• Censorship/Free Speech

    • Mapping The Countries Shutting Down The Internet The Most

      Across the world, as Statista’s Niall McCarthy notes, internet shutdowns and deliberate slowdowns are becoming more common and they generally occur when someone (usually a government) intentionally disrupts the internet or mobile apps to control what people do or say.

    • Google’s Leadership Still Needs To Give Details About Project Dragonfly: Googlers Can Still Help

      Earlier this week, we joined with Human Rights Watch, Amnesty International, Article 19, and 10 other international human rights groups in a letter to Google’s senior leadership, calling on the company to come clean on its intentions in China – both to the public, and within the company.

      A little background: it’s been almost a month since The Intercept first broke the story that Google was planning to release a censored version of its search service inside China. Since that time, very little new information about the effort, known as Project Dragonfly, has come to light. Over 1,400 employees have asked Google to be more transparent about the search giant’s plans, but at an all-hands meeting executives only responded with generalities before the conversation was cut short. Google certainly hasn’t provided the public with any details, leaving many in the human rights community to continue wondering how Google plans to avoid becoming complicit in human rights abuses by the Chinese government.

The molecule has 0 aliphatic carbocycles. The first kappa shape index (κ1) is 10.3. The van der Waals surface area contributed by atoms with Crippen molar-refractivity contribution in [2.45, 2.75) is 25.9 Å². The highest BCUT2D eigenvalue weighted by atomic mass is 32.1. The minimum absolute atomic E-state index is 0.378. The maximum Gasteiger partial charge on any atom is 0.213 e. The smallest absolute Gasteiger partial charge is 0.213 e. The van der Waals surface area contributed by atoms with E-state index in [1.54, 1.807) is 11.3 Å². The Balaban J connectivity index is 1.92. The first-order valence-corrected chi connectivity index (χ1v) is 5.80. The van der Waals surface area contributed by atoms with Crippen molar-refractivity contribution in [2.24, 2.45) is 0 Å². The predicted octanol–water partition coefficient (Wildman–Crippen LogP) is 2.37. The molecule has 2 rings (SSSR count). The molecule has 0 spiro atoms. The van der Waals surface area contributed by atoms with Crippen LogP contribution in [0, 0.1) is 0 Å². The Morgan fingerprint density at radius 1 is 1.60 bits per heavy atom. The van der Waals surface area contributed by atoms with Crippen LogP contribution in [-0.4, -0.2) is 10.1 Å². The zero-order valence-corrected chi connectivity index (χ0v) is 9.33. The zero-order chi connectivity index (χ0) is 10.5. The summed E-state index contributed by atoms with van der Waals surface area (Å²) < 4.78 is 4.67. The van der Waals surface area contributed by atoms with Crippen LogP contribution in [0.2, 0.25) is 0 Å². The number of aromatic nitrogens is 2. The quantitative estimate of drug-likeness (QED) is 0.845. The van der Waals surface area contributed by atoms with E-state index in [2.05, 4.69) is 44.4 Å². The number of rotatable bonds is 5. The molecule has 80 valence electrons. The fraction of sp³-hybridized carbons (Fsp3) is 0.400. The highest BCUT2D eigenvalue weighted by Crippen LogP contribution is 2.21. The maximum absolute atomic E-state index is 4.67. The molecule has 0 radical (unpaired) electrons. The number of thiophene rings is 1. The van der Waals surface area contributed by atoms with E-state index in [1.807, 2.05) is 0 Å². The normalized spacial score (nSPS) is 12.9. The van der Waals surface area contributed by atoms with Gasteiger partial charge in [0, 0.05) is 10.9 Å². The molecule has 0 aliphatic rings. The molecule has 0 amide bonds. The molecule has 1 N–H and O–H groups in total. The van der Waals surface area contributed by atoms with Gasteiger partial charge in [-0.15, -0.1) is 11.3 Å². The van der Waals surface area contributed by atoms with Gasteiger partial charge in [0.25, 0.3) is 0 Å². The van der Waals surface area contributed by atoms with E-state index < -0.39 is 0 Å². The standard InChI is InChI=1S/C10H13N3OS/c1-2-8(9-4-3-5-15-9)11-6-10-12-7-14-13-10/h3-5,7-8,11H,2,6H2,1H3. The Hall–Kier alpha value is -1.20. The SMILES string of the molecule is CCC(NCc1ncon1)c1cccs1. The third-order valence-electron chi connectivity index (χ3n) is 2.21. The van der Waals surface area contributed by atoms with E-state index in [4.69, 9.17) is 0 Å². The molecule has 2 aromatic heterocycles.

Google still owes both audiences—Google employees and the public—an explanation.

    • Why People Named “Wiener,” “Butts,” and “Dikshit” Have Trouble Creating Accounts Online

      Trolls delight in making up “hilarious” fake names, so websites try to filter certain words for new accounts. What if your real name contains one of those words?

      Natalie Weiner, a writer for SB Nation, was recently filtered by just such a system.

  • Privacy/Surveillance

    • Australian Gov’t Likes Intrusive Border Device Searches Just As Much As The US Does

      Hague had no reason to be treated with extra suspicion, but extra suspicion was there all the same, simply because the random selection process told border officers to be as intrusive as possible. He asked officers a reasonable question — if you search my other belongings in public because I’m a randomly selected “threat,” why can’t you search my devices out in the open. There was, of course, no response.

      Other questions about the Border Force’s handling of the contents of Hague’s devices also went unanswered. Officers refused to say whether data would be copied and/or retained, as well as refusing to explain what they were looking for.

      Why did the Border Force perform this intrusive search? Because it can.

    • Facebook Watch rolls out globally in bid to take on YouTube

      Facebook will take a healthy 55 per cent share of ad revenue, leaving 45 per cent for creators. That might seem a little stingy at first, but Facebook Watch potentially gives them access to an audience some 1.5 billion-strong.

    • Data Backed Up from WhatsApp to Google Drive Will Be ‘plaintext’

      According to a recent announcement by Google, Android and iOS users will now be able to backup their Whatsapp data on Google Drive without worrying about storage space. This feature would help save storage space on your Google Drive and will secure your data.

      But secure will it be? Because Google confirmed earlier that your Whatsapp data won’t be encrypted on Google Drive. Yes, the data will be stored without any form of encryption that Whatsapp users have grown accustomed to.